Can the right to choose be detrimental?

I always start off each class in September with a seating chart where the students are seated in alphabetical order. This arrangement is the quickest way for me to learn the names of the 75–95 names in all my classes, and it’s also a reasonably objective way of seeing how the students behave as a class. If they are quiet and behave appropriately, I may allow them to choose their own seats after a few weeks — or I may simply create a new seating chart.

This year, in two of my classes, I decided to try out another teacher’s method of assigning seats. After each test he has everyone stand up, and then he returns the tests in random order. As each student receives a test back, s/he gets to pick a seat. Clearly this method won’t work for a class where careful assignment of seats is necessary, but it should work well in a group of serious, well-behaved students. So I tried it in two sections of the same course. In one of them the large majority of the students were satisfied, and many of them enjoyed the change of pace provided by the activity. Of course you can’t satisfy everybody, so we just left things as they turned out as a result of the randomly ordered free choice. But in the other section (of the same course, remember) there was massive dissatisfaction. Earlier — when I had assigned seats alphabetically — nobody claimed at all. But as soon as they had the illusion of choice, almost everyone who didn’t get his or her first choice was unhappy. Basically that meant all but the first seven or eight who got to choose. Somehow they preferred no choice to some choice.

It turned out that practically everyone wanted to sit in the front row. Yes, that’s a pleasant and surprising dilemma for a teacher, and I pointed out that it was obviously impossible for more than five to sit there — or six if I slightly rearranged the furniture. So, I asked the students to answer three questions:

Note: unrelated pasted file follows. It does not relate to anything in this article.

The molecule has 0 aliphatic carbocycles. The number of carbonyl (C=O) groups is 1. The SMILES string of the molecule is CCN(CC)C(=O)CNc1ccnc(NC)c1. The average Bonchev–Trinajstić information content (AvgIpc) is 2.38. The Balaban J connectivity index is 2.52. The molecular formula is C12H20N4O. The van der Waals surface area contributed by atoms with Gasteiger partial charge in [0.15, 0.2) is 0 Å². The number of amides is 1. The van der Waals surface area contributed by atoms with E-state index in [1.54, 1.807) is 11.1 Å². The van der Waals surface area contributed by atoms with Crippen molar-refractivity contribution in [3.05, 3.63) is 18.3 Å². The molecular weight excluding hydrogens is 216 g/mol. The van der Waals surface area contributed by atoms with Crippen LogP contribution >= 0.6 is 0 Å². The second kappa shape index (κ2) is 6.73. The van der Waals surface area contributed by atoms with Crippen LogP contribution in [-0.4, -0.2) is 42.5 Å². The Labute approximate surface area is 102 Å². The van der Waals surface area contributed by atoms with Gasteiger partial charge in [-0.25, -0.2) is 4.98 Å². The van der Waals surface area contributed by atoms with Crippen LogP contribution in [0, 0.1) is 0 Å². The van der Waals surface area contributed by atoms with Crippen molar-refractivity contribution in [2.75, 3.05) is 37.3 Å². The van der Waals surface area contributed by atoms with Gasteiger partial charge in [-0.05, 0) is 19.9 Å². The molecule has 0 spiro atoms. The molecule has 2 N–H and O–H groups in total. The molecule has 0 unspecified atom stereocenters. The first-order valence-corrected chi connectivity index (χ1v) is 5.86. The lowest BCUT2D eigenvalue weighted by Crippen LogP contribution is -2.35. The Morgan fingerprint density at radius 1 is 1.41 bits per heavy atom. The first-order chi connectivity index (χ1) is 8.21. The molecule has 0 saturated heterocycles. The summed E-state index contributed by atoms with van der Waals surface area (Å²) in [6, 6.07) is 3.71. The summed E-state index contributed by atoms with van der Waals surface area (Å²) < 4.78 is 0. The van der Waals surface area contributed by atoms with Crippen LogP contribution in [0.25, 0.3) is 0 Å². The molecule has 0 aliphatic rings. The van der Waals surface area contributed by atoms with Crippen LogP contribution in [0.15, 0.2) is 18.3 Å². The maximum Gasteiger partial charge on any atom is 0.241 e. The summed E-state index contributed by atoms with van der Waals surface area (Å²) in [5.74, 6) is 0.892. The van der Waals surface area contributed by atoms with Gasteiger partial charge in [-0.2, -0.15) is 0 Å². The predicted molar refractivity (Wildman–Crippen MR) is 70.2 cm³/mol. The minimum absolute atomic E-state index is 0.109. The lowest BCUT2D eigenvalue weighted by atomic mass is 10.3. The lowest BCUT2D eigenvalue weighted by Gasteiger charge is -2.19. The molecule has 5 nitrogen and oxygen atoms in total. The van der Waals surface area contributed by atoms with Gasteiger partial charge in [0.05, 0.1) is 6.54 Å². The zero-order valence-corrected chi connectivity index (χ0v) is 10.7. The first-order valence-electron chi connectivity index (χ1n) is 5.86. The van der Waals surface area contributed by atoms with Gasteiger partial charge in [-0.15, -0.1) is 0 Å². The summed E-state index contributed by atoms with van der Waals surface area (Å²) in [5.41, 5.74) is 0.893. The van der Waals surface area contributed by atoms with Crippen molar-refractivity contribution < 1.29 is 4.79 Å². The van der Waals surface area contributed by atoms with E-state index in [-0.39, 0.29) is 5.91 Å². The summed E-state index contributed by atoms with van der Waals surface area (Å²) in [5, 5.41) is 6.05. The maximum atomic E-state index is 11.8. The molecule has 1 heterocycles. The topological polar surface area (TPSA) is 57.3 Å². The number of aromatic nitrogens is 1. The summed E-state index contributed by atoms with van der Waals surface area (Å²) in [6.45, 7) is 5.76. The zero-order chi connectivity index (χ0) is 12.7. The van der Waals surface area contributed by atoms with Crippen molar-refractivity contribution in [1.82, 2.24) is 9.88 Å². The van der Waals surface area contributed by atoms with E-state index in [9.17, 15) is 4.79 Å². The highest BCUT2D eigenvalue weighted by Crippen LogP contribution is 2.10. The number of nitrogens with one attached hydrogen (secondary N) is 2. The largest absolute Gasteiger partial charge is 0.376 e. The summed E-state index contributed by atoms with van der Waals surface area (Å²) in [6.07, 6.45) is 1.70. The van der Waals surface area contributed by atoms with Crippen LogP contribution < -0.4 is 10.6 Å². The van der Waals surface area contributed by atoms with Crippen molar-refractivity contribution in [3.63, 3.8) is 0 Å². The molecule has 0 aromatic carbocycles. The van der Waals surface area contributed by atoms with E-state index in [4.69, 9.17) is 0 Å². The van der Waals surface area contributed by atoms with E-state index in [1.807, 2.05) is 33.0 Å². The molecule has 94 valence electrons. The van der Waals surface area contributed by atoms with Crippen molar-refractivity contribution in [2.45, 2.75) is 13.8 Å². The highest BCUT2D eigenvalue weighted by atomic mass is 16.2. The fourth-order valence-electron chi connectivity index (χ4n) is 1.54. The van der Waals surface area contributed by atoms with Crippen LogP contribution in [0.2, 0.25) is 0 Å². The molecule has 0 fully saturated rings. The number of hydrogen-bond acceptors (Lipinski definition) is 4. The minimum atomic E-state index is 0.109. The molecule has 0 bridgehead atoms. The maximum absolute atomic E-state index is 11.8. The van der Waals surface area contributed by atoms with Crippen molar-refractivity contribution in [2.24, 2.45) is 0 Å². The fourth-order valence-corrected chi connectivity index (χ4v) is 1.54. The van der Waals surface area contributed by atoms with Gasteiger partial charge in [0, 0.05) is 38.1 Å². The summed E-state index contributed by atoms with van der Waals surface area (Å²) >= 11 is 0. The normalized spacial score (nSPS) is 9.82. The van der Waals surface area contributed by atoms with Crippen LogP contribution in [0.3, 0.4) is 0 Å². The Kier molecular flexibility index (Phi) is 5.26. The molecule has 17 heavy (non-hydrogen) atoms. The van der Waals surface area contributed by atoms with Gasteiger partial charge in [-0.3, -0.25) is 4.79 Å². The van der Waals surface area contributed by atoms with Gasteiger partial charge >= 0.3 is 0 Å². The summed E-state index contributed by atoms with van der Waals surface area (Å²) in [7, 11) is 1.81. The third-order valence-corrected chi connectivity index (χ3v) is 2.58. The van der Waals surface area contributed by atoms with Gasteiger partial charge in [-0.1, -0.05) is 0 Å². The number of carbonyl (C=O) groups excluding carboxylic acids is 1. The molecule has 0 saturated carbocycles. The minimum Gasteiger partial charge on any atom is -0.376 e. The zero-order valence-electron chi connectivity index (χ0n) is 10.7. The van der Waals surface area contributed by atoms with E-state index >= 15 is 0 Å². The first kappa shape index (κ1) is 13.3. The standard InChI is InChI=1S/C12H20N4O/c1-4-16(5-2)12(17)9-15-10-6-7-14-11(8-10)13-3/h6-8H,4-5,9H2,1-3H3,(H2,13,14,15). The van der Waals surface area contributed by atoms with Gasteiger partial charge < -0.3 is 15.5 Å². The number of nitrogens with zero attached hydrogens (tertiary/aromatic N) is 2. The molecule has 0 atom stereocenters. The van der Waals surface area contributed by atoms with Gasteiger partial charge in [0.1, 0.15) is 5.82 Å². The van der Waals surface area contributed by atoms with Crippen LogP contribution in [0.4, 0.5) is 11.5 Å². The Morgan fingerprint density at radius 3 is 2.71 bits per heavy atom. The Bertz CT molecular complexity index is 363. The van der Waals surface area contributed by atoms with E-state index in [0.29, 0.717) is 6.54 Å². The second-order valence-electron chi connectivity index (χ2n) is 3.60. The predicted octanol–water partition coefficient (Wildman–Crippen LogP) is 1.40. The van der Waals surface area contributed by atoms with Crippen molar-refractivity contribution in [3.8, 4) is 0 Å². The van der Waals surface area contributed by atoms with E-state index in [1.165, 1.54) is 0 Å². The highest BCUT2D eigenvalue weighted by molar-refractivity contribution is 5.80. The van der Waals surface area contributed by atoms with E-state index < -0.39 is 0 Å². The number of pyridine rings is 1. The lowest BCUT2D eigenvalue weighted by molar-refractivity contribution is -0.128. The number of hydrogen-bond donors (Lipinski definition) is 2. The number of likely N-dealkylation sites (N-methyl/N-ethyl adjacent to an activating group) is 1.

1. Where do you want to sit?
  2. Why?
  3. On a scale of 1 to 10, how strongly do you feel about it?

I then created a new seating chart that would maximize everyone’s wishes, giving preference to those who had compelling reasons for those wishes. (The result worked pretty well, by the way.) What amazed me was the detail that some of these freshmen put into their answers, including diagrams of the room! Here are four examples (with a few details changed to protect the students’ privacy):

On a scale of 1–10 I want to be in the seat three rows back against the wall. I give it an 8! I feel like I can focus in the mid-side but by the window I get distracted. 1
Anywhere inside the shaded area would be nice because my vision isn’t amazing but sometimes it’s hard from the way back. It’s not the end of the world but it will make a difference. 2
I would like to sit in the middle seat the 2nd row. I would also like to sit near Griselda and Matilda. 10: I cannot see very well, especially if tall people sit in front of me. That seat is the perfect distance. 3
I either want to sit in the 1st or 2nd row — I feel really strongly to sit in the front b/c I need to be able to see the board, and I stay more foxued when I sit closer to you and the board. I feel a 10 (really strongly). The circled places are where I wish to sit. 4


Categories: Teaching & Learning, Weston